Prime minister, premier, and Niagara-area public officials react to passing of Her Majesty

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News of Queen Elizabeth II’s death came mid-afternoon eastern time Thursday. Photo credit: Royal Family

 

On Thursday, September 8 at Balmoral Castle in Scotland, Her Majesty Queen Elizabeth II passed away age 96 as the longest-reigning British monarch in history. 

Across the country, tributes to the Queen of Canada poured in from far and wide. 

Prime Minister Justin Trudeau, who famously met Her Majesty as a young boy with his father and then again later in life as Canada’s first minister, said most Canadians “have known no other Sovereign,” referencing the Queen’s seven-decade reign. 

“Over the course of 70 years and twenty-three Royal Tours, Queen Elizabeth II saw this country from coast to coast to coast and was there for our major, historical milestones,” said the prime minister. 

“She would proclaim ‘it was good to be home’ when returning to her beloved Canada. She was indeed at home here, and Canadians never ceased to return her affection.”

Premier of Ontario Doug Ford pointed to the Queen’s exceptional commitment to public life and generosity throughout the years as legacies worthy of remembrance. 

“Throughout her historic reign, she taught us the true meaning of selfless service and was respected and admired for her sense of duty and commitment to charity,” said Premier Ford.

“On behalf of all Ontarians, I am sending our thoughts and prayers to the entire Royal Family, the people of the United Kingdom and to Her Majesty’s many admirers all over the world.” 

At the local level, current chair of Niagara Regional Council Jim Bradley, who like most institutional leaders around the Commonwealth ordered flags be flown at half-staff outside all regional facilities, called Queen Elizabeth II a “remarkable individual”.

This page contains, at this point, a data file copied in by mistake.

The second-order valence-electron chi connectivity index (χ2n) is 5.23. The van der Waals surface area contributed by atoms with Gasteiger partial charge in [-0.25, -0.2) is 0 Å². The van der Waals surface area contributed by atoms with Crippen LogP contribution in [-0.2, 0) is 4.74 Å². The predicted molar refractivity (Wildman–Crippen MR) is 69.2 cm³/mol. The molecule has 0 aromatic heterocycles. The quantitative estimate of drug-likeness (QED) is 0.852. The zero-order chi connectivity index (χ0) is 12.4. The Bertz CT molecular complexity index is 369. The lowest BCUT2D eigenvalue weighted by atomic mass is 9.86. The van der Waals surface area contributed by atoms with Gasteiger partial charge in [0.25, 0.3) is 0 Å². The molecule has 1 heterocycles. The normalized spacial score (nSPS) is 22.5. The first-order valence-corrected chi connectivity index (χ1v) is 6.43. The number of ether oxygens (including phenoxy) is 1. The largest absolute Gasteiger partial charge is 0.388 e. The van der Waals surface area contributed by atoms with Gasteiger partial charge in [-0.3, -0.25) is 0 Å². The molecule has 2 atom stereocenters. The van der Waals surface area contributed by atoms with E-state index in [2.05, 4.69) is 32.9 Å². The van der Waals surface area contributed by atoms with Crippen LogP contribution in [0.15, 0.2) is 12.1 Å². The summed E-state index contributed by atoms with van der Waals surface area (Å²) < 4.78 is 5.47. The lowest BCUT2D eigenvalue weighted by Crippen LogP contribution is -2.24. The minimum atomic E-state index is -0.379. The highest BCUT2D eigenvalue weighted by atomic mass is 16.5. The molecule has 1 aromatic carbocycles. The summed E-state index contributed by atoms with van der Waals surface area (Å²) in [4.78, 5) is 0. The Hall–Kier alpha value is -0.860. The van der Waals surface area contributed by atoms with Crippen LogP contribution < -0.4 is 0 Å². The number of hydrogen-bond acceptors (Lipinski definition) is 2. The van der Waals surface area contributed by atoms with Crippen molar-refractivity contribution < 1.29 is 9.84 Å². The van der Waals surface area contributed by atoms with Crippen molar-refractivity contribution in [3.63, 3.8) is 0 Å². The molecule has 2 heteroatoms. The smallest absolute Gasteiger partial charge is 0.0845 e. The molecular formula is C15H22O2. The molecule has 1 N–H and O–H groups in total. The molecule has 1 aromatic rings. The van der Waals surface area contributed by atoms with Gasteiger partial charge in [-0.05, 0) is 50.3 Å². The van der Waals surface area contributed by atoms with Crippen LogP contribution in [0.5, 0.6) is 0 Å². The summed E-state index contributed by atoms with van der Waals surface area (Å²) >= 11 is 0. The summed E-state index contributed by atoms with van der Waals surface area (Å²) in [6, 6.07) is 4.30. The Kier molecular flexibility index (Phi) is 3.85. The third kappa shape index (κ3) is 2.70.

“By all accounts, Her Majesty performed her duties with a sense of strength, poise and unwavering grace,” said Chair Bradley. “I know that Niagara’s residents will find time in the coming days to reflect on the Queen’s 70-year legacy.”

Sharing a photo of then Princess Elizabeth’s 1951 visit to Niagara’s world-famous falls over social media, Mayor of Niagara Falls Jim Diodati sent his condolences to the Royal Family and thanked Her Majesty for her several years of public service. 

Mayor of St. Catharines Walter Sendzik similarly sent condolences and called the Queen a “strong, courageous leader”. 

Niagara West MPP Sam Oosterhoff posted a photo of the late monarch’s portrait in the Ontario legislature with the accompanying tribute: “Forever grateful for the Queen’s life, service, faith, and stability. To the UK, Canada, and so many other nations, she represented the best of our constitutional monarchy. And now, God save the King.”

Her Majesty’s husband of over 73 years, Prince Phillip, Duke of Edinburgh, passed away less than a year and a half ago in April 2021. 

The Queen’s eldest son, Charles, now assumes the head of the monarchy and becomes King of the United Kingdom and the Commonwealth realms.  

 

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